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Urban Moveability and physical activity in children: Longitudinal results from the IDEFICS and I.Family cohort
Leibniz Institute for Prevention Research and Epidemiology, BIPS, Bremen, Germany.
University of Skövde, School of Health and Education. University of Skövde, Health and Education. Section for Epidemiology and Social Medicine, Institute of Medicine, Sahlgrenska Academy, University of Gothenburg, Sweden. (Individ och samhälle VIDSOC, Individual and Society)ORCID iD: 0000-0002-4397-3721
National Research Council, Institute of Food Sciences, Avellino, Italy.
National Institute for Health Development, Tallinn, Estonia.
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2019 (English)In: International Journal of Behavioral Nutrition and Physical Activity, ISSN 1479-5868, E-ISSN 1479-5868, Vol. 16, no 1, article id 128Article in journal (Refereed) Published
Abstract [en]

Background: Physical activity (PA) is one of the major protective behaviours to prevent non-communicable diseases. Positive effects of the built environment on PA are well investigated, although evidence of this association is mostly based on cross-sectional studies. The present study aims to investigate the longitudinal effects of built environment characteristics in terms of a moveability index on PA of children in their transition phase to adolescence using data of the IDEFICS/I.Family cohort. Methods: We used data on 3394 accelerometer measurements of 2488 children and adolescents aged 3 to 15 years old from survey centres of three countries, Germany, Italy, and Sweden, who participated in up to three surveys over 6 years. In network-dependent home neighbourhoods, a moveability index was calculated based on residential density, land use mix, street connectivity, availability of public transport and public open spaces such as green spaces and public playgrounds in order to quantify opportunities for PA of children and adolescents. Linear trajectories of light PA (LPA) and moderate-to-vigorous PA (MVPA) were estimated using linear mixed models accounting for repeated measurements nested within individuals. Least squares means were estimated to quantify differences in trajectories over age. Results: LPA and MVPA declined annually with age by approximately 20 min/day and 2 min/day respectively. In girls, the moveability index showed a consistent significantly positive effect on MVPA (β $ \hat{\beta} $ = 2.14, 95% CI: (0.11; 4.16)) for all ages, while in boys the index significantly lessened the decline in LPA with age for each year. (β $ \hat{\beta} $ = 2.68, 95% CI: (0.46; 4.90)). Availability of public open spaces was more relevant for MVPA in girls and LPA in boys during childhood, whereas in adolescence, residential density and intersection density became more important. Conclusion: Built environment characteristics are important determinants of PA and were found to have a supportive effect that ameliorates the decline in PA during the transition phase from childhood to adolescence. In childhood environmental support for leisure time PA through public open spaces was found to be the most protective factor whereas in adolescence the positive influence of street connectivity and residential density was most supportive of physical activity. © 2019 The Author(s).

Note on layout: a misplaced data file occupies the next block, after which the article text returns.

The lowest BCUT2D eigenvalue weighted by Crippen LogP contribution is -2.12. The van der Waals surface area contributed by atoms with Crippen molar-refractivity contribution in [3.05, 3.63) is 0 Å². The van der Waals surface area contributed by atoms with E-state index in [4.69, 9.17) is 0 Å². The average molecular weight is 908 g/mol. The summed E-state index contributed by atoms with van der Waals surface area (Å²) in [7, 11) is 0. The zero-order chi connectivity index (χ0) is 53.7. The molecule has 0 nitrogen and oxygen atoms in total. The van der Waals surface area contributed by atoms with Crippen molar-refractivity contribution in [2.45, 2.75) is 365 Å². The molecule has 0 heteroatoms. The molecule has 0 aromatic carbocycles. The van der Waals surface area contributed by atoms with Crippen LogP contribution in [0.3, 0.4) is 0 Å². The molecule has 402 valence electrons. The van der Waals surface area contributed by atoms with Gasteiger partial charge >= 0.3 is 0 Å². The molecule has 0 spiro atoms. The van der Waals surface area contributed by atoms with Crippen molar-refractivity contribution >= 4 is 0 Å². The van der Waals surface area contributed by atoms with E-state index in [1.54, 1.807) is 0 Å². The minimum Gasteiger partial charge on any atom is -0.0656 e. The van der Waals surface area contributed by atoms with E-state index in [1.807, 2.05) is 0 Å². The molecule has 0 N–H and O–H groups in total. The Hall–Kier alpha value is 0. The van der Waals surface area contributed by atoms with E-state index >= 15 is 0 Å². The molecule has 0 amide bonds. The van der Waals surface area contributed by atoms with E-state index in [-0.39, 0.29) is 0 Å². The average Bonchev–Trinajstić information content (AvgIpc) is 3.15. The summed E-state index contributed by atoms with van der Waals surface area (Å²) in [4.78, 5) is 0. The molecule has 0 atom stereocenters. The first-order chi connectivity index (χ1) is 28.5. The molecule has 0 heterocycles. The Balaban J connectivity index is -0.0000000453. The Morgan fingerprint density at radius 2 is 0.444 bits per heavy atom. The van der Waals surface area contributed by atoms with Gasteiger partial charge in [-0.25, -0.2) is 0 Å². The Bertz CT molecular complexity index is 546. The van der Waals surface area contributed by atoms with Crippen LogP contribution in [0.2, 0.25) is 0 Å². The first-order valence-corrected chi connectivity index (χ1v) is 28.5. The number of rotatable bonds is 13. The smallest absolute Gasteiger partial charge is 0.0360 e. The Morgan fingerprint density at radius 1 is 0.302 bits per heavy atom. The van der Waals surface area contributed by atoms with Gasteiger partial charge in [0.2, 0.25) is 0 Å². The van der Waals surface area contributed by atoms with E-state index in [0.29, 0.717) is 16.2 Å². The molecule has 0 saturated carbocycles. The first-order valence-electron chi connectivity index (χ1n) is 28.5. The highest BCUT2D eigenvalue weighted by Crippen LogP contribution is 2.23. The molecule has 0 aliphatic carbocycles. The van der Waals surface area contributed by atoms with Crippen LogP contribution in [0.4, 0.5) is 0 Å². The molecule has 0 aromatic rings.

Place, publisher, year, edition, pages
BioMed Central, 2019. Vol. 16, no 1, article id 128
Keywords [en]
Accelerometer, Built environment, Childhood obesity, European children's cohort, Physical activity, Walkability, adolescent, Article, body movement, child, child development, childhood, cohort analysis, female, Germany, groups by age, health survey, human, Italy, land use, leisure, longitudinal study, male, neighborhood, Sweden, urban area
National Category
Sport and Fitness Sciences Public Health, Global Health, Social Medicine and Epidemiology
Research subject
Individual and Society VIDSOC
Identifiers
URN: urn:nbn:se:his:diva-18046DOI: 10.1186/s12966-019-0886-2PubMedID: 31829198Scopus ID: 2-s2.0-85076432521OAI: oai:DiVA.org:his-18046DiVA, id: diva2:1381958
Note

Export Date: 30 December 2019; Article; Correspondence Address: Buck, C.; Leibniz Institute for Prevention Research and Epidemiology, BIPS, Achterstraße 30, Germany; email: buck@leibniz-bips.de; Funding details: Deutsche Forschungsgemeinschaft, DFG, PI 345/7–1; Funding details: Sixth Framework Programme, FP6, 016181; Funding details: 266044, KBBE 2010–14; Funding details: European Commission, EU; Funding details: German-Israeli Foundation for Scientific Research and Development, GIF; Funding text 1: The work of the first author was funded by the German Research Foundation (DFG) under grant PI 345/7–1. Baseline data collection and the first follow-up work as part of the IDEFICS Study [www.idefics.eu] were financially supported by the European Commission within the Sixth RTD Framework Programme Contract No. 016181 (FOOD). The most recent follow-up was conducted in the framework of the I.Family study [www.ifamilystudy.eu] which was funded by the European Commission within the Seventh RTD Framework Programme Contract No. 266044 (KBBE 2010–14). The research presented here incorporates data from both projects.

Available from: 2019-12-30 Created: 2019-12-30 Last updated: 2020-01-08Bibliographically approved

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Eiben, Gabriele

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9101112131415 15 of 15
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